It can play very loud and manage to sound full and retain good definition with minimal distortion even when you crank it to eleven. That's right, in a nod to "This is Spinal Tap," you can tap the "T" button on the unit or use Riva's free Ground Control app for iOS and Android to engage the turbo mode and take the volume to 11, giving you an additional 7db of sound (volume 10 is rated at 75db). Via the app you can also check the exact amount of battery life you have left.
While the speaker manages to hold together relatively well at 11 (there is a bit of distortion and harsher-sounding music does sound even harsher, sometimes unbearably so), I'm not sure how often you'll actually use the turbo mode (it does reduce battery life down to 6 hours if you leave it on continuously so it's best to use when you've got the speaker on AC power). But it's there for taking.
So is a "surround" mode, which is designed to create a wider soundstage (the company's ADX Trillium audio technology is the force behind the more open sound). The problem with all these compact Bluetooth speakers is that their drivers are so close together that you don't get any stereo separation. The Riva's surround mode does help create a wider soundstage but for real stereo separation you'll still do better with a pair of separate Bluetooth bookshelf speakers.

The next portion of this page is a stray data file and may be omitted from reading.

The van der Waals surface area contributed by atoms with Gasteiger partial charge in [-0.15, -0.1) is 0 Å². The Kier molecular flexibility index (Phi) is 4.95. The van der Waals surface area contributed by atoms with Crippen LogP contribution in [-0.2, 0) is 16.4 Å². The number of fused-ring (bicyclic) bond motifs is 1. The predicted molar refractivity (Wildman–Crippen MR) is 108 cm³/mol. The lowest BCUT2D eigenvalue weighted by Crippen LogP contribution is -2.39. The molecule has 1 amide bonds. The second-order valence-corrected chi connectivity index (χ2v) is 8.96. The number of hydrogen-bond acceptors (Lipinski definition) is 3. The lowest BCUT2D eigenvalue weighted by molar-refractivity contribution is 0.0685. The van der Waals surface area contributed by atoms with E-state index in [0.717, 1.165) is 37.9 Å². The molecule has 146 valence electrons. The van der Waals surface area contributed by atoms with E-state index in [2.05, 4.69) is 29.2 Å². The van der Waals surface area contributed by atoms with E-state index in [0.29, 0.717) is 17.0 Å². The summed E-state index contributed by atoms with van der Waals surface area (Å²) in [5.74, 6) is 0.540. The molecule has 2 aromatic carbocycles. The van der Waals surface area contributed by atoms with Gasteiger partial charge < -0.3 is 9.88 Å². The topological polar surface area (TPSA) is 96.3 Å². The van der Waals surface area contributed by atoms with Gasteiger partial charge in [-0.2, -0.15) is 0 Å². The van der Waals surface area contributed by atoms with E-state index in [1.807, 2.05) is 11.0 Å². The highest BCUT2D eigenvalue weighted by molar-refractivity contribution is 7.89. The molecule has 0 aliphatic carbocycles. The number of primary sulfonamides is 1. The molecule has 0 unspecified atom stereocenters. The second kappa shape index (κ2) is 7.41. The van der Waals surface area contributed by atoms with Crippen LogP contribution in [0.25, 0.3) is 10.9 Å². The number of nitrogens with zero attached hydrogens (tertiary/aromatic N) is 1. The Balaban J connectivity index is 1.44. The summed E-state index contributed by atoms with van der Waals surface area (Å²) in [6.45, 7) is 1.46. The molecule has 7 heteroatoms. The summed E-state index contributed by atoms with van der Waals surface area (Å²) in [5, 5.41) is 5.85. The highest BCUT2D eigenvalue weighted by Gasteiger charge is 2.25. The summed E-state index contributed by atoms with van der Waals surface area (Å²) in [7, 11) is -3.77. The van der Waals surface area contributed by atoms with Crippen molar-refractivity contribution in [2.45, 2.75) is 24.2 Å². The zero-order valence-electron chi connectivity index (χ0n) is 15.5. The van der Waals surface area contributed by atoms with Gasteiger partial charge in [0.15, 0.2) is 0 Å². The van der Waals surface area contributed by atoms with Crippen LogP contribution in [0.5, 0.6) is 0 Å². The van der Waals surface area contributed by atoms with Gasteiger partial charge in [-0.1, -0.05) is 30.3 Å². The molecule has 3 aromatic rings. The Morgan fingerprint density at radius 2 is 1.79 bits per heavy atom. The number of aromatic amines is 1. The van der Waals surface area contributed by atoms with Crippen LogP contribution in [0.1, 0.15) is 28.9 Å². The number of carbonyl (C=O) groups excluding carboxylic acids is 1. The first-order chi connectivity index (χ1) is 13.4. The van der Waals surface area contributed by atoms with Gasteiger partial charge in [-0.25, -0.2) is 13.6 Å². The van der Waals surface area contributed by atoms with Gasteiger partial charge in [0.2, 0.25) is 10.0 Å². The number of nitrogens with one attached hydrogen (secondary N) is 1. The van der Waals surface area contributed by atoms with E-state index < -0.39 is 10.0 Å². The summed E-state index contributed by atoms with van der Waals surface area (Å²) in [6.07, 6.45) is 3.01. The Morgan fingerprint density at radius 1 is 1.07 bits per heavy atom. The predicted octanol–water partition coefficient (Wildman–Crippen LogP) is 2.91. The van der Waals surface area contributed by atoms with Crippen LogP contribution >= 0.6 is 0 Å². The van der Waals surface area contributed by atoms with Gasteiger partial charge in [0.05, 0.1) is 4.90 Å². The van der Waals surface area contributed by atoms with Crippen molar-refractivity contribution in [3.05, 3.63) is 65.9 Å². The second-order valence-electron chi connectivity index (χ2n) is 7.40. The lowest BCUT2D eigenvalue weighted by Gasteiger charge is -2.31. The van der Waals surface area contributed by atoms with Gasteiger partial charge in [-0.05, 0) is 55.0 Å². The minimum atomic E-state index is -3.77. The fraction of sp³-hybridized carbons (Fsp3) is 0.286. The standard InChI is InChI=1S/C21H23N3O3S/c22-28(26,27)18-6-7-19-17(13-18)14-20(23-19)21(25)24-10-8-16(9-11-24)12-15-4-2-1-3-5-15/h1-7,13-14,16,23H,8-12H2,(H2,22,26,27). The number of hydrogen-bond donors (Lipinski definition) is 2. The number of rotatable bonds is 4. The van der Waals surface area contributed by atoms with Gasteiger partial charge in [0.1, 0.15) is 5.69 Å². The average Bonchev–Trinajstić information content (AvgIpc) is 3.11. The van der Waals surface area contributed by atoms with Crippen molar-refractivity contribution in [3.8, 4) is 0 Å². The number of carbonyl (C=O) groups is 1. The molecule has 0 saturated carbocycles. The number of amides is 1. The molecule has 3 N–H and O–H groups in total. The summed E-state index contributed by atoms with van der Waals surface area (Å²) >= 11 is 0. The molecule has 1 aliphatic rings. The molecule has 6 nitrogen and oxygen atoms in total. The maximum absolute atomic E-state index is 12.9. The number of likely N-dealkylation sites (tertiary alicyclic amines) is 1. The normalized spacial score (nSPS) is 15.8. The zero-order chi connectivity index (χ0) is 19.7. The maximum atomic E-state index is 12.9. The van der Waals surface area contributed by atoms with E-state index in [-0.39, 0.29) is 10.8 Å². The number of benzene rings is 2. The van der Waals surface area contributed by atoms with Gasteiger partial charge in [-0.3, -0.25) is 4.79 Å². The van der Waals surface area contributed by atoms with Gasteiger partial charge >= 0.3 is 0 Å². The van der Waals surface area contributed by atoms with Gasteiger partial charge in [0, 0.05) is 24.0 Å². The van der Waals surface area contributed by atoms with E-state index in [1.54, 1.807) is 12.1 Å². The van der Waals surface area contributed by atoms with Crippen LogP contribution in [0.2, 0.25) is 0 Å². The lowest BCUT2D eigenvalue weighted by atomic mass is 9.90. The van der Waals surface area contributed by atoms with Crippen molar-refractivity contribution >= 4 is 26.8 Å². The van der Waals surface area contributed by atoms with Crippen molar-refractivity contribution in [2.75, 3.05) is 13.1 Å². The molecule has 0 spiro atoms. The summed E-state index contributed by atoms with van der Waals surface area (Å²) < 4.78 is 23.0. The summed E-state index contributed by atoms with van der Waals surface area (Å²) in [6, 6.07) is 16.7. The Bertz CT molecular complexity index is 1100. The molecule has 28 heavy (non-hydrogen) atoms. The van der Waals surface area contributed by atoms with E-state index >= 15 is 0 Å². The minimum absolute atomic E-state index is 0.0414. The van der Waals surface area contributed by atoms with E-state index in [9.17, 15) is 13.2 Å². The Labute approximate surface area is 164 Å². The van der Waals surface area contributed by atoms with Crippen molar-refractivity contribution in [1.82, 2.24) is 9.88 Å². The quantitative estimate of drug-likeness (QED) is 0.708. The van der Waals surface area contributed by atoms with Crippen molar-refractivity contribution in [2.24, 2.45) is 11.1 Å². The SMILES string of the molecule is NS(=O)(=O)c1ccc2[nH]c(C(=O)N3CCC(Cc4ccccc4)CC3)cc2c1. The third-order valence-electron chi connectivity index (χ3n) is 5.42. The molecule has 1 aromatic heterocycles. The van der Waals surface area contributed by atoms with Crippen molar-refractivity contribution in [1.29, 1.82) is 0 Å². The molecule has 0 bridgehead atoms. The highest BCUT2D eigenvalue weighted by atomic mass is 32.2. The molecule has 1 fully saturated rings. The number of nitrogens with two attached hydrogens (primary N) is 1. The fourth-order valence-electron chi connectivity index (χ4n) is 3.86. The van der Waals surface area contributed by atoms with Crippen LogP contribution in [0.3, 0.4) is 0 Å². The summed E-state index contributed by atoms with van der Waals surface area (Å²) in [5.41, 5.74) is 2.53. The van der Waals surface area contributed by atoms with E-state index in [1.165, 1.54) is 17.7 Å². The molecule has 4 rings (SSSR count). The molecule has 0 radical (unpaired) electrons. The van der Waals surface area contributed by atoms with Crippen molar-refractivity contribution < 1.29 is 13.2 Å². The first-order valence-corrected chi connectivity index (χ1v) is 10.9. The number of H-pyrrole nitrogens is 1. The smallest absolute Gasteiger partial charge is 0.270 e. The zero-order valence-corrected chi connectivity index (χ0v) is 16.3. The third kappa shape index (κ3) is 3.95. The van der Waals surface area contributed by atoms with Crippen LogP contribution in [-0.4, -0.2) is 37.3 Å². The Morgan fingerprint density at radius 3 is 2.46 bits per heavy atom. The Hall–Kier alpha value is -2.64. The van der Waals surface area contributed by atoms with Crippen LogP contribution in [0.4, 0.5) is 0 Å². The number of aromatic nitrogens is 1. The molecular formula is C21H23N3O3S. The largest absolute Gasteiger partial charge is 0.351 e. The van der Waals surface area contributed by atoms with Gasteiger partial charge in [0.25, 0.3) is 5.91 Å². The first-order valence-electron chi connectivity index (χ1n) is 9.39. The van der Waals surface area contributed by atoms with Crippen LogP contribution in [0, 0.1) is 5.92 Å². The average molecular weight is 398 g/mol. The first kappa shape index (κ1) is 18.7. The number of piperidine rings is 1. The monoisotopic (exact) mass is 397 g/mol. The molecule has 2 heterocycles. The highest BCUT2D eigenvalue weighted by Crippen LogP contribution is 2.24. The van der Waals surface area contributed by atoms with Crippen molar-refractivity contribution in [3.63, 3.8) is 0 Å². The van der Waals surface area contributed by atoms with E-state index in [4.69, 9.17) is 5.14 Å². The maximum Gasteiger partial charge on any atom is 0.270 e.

You'll also do better with a pair of wired speakers that cost less. Which is why I say that the Turbo X sounds really good "for what it is," a portable Bluetooth speaker. CNET contributor Steve Guttenberg and author of CNET's Audiophiliac column was a little less kind when he wrotecomparing an old JVC boom box to several Bluetooth speakers, including the Turbo X.
He said: "Armed with ADX Trillium audio technology and seven custom ADX transducers, the Turbo X wasn't bad, but the JVC PC-X100's size advantage was obvious. The little Turbo X's bass had nice impact, but the midrange and treble sounded like a small table radio. Dynamic range was compressed and limited, so the JVC PC-X100 stomped all over the Turbo X."
That sounds pretty harsh, but everything's relative. Steve doesn't like any Bluetooth speakers and for him to say the Turbo "wasn't bad" is something of compliment. Congrats Riva.
Riva's "it goes to 11" turbo mode is a gimmick, but hey, the Bluetooth speaker market is crowded and at least the Turbo X manages to stand out from the pack a bit with some interesting extras and strong performance, which includes battery life.
I only wish it cost less. While there's a lot to like about it, I wasn't quite sure I was ready to go out and drop $350 on it. But others looking for a beefier portable speaker that can be used at home or outdoors, may feel it's worth dropping a little extra dough on.